Full Moon and Dogs’ Behavior

Izzy’s been particularly frisky and misbehaving lately (see my post about eating my shoes!).  Last night, I took him for a walk and when we got back into the house, he brought me every ball he owns.  Demanded I play with him and if one got stuck under the couch, he did the puppy-bow-bark until I got it out.  When he was a puppy, his balls lasted an average of twenty minutes.  Now that he’s a little older, he seems to “treasure” them more.  He has one “ball” (and I use that term loosely because it really doesn’t roll anymore) that’s red and blue striped and a plastic shell.  He’s played with it so much that it’s got a hole in the side and usually flops on the floor rather than rolling, but Izzy loves it because he can grab onto it and throw it in the air, essentially playing fetch with himself when I’m not around.

After about an hour of fetch, I wanted to get some work done, so I sat down with my laptop on the couch.  He promptly came over and sat beside me, pawing at my hand or at the keyboard to get my attention.  Nothing would satisfy him unless I gave him a belly rub.  Sometimes you just have to give in when dogs demand that you give them some love.

While we were sitting there, my doorbell rang.  My next door neighbor wanted to borrow some Ibuprofen, so I made up a little bottle for her and brought it to the door.  Izzy loves Deb and went directly to her.  She bent down to give him a pat, and out the door he shot — right past her and into the yard.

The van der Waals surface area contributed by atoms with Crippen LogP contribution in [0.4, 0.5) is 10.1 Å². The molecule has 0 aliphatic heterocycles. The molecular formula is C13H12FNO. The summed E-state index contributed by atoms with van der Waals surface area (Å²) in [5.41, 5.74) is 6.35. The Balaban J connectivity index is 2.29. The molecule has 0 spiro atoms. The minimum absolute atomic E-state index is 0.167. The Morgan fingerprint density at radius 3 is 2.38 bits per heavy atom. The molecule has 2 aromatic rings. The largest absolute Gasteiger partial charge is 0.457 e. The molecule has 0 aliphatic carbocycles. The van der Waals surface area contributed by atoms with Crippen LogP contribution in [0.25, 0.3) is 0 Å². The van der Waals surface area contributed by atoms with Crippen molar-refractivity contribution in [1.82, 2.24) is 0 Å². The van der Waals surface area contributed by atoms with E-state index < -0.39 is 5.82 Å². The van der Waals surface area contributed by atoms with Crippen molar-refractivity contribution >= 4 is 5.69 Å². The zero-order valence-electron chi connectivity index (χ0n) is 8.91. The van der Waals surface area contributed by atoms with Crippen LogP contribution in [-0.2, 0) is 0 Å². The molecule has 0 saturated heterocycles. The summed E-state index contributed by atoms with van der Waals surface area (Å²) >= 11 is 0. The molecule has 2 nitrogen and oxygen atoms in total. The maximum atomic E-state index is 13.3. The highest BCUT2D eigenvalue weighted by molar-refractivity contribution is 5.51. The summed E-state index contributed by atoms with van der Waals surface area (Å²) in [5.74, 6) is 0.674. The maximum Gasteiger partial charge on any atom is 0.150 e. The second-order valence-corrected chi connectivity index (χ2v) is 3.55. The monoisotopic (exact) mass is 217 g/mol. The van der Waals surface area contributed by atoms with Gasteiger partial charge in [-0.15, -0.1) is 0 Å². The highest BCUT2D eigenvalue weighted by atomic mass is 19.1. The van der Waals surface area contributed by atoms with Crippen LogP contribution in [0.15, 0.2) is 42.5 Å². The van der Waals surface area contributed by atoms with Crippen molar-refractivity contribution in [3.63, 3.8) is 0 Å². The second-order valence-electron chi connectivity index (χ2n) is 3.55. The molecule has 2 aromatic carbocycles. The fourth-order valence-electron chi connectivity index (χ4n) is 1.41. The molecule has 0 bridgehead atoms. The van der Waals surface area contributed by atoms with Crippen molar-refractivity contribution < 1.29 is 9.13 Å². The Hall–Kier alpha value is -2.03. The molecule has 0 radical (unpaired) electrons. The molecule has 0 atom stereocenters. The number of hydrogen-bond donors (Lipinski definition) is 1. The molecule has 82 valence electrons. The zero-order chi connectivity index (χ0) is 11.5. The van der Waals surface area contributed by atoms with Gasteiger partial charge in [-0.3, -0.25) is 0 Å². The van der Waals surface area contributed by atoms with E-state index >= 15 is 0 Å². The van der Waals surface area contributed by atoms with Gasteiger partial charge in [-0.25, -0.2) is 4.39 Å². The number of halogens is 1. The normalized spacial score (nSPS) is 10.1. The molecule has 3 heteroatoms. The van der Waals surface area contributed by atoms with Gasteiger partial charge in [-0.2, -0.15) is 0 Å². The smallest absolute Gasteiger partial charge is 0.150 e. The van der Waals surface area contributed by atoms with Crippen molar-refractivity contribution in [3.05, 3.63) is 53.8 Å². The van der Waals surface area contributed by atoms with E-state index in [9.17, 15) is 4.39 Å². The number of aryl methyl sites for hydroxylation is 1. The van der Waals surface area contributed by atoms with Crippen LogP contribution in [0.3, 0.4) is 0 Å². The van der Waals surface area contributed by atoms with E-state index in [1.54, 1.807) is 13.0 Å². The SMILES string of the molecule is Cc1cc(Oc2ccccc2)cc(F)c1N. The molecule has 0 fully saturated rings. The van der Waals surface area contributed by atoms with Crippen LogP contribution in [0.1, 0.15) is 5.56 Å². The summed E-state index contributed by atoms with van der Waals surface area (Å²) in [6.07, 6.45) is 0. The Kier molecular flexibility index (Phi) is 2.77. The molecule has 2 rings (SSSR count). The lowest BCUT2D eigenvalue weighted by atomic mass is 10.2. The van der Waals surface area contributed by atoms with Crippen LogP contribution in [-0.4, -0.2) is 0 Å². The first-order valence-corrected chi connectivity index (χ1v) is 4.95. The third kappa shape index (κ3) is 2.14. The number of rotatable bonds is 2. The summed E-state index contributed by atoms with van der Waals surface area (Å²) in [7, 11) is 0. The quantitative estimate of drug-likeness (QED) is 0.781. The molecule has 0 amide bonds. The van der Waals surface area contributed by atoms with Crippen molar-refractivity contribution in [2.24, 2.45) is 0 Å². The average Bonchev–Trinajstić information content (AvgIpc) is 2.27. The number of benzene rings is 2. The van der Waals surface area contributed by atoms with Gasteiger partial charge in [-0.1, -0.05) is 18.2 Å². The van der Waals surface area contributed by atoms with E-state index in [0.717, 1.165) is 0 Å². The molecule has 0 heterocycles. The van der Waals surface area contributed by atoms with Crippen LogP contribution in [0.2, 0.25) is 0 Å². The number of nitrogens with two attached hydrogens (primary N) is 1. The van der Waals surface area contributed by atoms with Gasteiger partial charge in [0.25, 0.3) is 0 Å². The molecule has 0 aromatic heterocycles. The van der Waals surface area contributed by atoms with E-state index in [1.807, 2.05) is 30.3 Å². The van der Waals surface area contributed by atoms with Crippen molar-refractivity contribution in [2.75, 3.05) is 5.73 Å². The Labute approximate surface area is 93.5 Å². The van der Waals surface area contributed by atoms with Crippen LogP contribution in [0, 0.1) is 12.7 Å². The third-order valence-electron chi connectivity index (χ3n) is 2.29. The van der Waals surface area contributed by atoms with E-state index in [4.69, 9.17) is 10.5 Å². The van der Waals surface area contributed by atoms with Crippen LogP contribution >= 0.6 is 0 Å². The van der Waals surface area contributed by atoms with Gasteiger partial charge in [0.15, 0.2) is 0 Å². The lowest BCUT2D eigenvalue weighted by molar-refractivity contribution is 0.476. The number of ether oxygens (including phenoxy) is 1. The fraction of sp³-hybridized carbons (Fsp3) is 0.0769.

He’s a little guy and tends to dash without looking (even though he knows “wait” when we’re crossing the street).  My heart pumped when he headed for the street, but then he turned around and tore back through the yard, nose to the ground.  I’m sure he smelled the groundhog/raccoon/possum/skunk (we have all of the above), but the way he was running in circles like a crazy man made me wonder if there was something else going on.  Finally, we got him corralled (he will not ‘come’ — no matter what), and I got him in the house.

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That night when we went for a walk, he was still acting a little crazy, and when I looked at the sky with the gorgeous full moon and brilliant stars, I wondered for the thousandth time in my life whether the moon affects us as much as the old stories make us believe.  So, I did a little research.  Here’s some interesting facts:

  • There’s a 23% increase for cats and a 28% increase for dogs in visits to the vet’s office or an animal hospital during a full moon because they’re “acting out” more.  There’s a higher rate of seizures and traumas.
  • Doodlebugs dig larger holes during a full moon.
  • Instead of taking advantage of the better light during a full moon, lions kill during the daytime hours.
  • The word “lunatic” came from “lunar” because people noticed the change in both people and animals during a full moon.
  • Dogs might bark at a full moon because it’s brighter outside — and they are “marking” their territory.
  • Owl monkeys in Argentina are more active during a full moon.
  • And coral species mate a LOT more actively during a full moon . . . a true sexual phenomenon.

So, I guess Izzy’s behavior last night wasn’t as weird as I thought!

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